I was twelve years old when I got into my last fist-fight and that girl beat the shit out of me so badly it would be years before I’d ever ask another one to be my girlfriend. Her name was Angela, though everyone called her “Chicky.” She was the personification of a Tomboy, with the scrawniest of butts, the boniest knees, and a smattering of freckles across a smudge of a nose. Her hair was a mousey brunette, but my mom said you couldn’t go by that unless you saw it washed. She was the first girl I ever heard use the word “fuck,” and she preceded it with the modifiers “that stupid” when describing a bully who lived on her street.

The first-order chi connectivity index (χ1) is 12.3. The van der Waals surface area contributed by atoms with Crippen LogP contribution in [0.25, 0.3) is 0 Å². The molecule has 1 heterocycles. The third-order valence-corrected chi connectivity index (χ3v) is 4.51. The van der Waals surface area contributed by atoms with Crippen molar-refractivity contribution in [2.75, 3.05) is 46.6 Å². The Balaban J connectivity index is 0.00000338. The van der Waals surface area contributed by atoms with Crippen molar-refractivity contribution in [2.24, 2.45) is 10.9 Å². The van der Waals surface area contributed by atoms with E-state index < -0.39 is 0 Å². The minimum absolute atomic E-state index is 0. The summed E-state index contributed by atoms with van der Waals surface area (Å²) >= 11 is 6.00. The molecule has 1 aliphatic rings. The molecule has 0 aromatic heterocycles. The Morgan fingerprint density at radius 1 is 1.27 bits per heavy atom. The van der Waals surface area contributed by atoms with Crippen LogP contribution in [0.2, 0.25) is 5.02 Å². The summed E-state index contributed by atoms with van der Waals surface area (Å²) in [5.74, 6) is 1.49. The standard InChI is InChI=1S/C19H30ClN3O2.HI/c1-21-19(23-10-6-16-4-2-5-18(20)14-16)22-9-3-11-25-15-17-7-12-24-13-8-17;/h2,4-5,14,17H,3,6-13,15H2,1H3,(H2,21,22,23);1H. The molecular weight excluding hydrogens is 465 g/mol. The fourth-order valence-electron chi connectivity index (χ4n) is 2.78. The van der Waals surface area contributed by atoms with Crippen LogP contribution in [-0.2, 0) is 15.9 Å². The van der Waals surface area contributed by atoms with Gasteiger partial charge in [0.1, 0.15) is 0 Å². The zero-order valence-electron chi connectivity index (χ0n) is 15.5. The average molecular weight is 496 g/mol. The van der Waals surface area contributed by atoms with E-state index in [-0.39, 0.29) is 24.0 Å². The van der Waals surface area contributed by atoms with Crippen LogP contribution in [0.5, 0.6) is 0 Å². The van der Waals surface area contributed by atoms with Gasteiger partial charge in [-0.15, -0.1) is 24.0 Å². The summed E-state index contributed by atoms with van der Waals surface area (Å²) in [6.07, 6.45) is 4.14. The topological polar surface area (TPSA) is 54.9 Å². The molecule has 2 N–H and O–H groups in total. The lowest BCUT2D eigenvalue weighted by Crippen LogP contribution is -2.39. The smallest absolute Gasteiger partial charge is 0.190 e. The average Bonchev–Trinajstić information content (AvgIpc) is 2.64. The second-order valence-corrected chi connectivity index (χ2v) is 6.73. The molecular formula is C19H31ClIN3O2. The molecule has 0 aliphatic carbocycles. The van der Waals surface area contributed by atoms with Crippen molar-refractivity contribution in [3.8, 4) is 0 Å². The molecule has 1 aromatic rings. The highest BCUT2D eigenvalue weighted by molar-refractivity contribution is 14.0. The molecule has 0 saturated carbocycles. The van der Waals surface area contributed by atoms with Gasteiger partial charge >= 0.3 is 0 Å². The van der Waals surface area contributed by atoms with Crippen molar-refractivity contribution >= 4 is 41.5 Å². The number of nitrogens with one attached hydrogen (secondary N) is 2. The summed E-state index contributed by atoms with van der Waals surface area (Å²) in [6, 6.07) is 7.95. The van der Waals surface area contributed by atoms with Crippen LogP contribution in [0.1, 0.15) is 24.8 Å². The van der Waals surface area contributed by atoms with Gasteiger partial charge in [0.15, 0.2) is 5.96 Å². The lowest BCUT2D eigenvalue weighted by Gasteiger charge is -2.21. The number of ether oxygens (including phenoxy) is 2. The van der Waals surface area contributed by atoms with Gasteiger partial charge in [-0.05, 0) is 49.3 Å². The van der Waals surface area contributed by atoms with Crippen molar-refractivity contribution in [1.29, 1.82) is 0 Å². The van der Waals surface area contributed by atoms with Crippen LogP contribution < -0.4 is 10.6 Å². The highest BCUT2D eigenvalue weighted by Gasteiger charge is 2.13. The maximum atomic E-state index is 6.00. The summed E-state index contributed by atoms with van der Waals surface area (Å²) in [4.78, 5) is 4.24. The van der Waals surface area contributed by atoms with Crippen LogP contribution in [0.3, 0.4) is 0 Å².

I thought she was beautiful. We’d pal-ed around as kids for a couple of years, before I started to notice she was a girl. I got the shit beaten out of me for my growing awareness.
Her family moved away shortly thereafter and I asked another girl to the movies three years later. She said, “Yes,” and I was amazed at how painless the process actually was. This is nature’s way of bamboozling the male of the human species into thinking life actually works like this. I would ask many women many things over the course of the next five years (sometimes on the verge of pleading) and there was never a rhyme nor a reason as to why some said “yes” and why others would spit on my shirt and laugh. But it got to the point where I had an outfit made of teflon, so their venom and spittle would run to the floor without sticking.